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NFL's changes to concussion protocol to take effect this week; Browns won't be disciplined for handling of Colt McCoy's injury

By Nate Ulrich Published: December 21, 2011

The NFL has made changes to its concussion protocol in the aftermath of the incident involving the Browns and quarterback Colt McCoy.

McCoy played with a concussion Dec. 8 against the Pittsburgh Steelers. He sat out two plays and re-entered the game after taking a vicious helmet-to-facemask blow from Steelers linebacker James Harrison with about six minutes left in the fourth quarter.

McCoy was not tested for a concussion on the sideline before he returned to action. Browns President Mike Holmgren said the standard Sport Concussion Assessment Tool 2 test was not administered because McCoy didn't immediately show any symptoms of a concussion and the team's trainers and doctors did not see Harrison's hit because they were working on other injured players on the sideline.

The lack of testing prompted the NFL and NFL Players Association to meet with the Browns and discuss changes to the league's protocol for handling concussions and how the team dealt with McCoy's injury.

The NFL will not discipline the Browns for their handling of McCoy's concussion, league spokesman Greg Aiello told the Beacon Journal today in an e-mail response.

McCoy has not practiced since he was hurt, and all signs point to backup quarterback Seneca Wallace starting Saturday against the Baltimore Ravens.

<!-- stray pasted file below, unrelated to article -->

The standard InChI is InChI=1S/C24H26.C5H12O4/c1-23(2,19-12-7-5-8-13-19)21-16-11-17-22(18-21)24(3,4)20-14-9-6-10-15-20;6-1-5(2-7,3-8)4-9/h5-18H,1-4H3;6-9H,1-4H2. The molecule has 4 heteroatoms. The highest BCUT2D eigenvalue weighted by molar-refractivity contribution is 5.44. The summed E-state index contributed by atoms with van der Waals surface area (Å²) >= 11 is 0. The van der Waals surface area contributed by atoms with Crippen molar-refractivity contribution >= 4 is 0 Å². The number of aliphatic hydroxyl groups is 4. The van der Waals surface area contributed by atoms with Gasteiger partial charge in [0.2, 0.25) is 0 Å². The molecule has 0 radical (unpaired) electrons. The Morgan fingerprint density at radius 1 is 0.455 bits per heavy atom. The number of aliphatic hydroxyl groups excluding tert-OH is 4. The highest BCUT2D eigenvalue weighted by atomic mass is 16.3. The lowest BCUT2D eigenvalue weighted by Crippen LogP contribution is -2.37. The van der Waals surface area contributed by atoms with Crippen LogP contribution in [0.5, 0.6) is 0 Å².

The NFL issued the following statement today to explain the changes it has made: 

After reviewing our protocols for managing concussions with the NFLPA, our own medical advisors (including team physicians and athletic trainers), and outside experts, NFL clubs have been notified of two changes that will take effect with this week’s games.

First, we have arranged for a certified athletic trainer to be at each game to monitor play of both teams and provide medical staffs with any relevant information that may assist them in determining the most appropriate evaluation and treatment. This athletic trainer will be stationed in a booth upstairs with access to video replay and direct communication to the medical staffs of both teams. In most cases, the athletic trainer will be affiliated with a major college program in the area or will have previously been affiliated with an NFL club. This individual will not diagnose or prescribe treatment, nor have any authority to direct that a player be removed from the game.  Instead, the athletic trainer’s role will be to provide information to team medical staffs that might have been missed due to a lack of a clear view of the play or because they were attending to other players or duties.  The athletic trainers are being identified and selected with the assistance of each club and the NFLPA.  Their fees and expenses will be paid by the NFL  office.

Second, club medical staffs will be permitted to use their cell phones during games for purposes of obtaining information relating to the care of an injured player.  This is not limited to concussions and is intended to assist team medical staffs in addressing a variety of injuries.

Clubs also were reminded of the importance of team coaching and medical staffs continuing to work together to ensure that full information is available at all times to medical staffs, that players do not take steps to avoid evaluations, and that concussions continue to be managed in a conservative and medically appropriate way.


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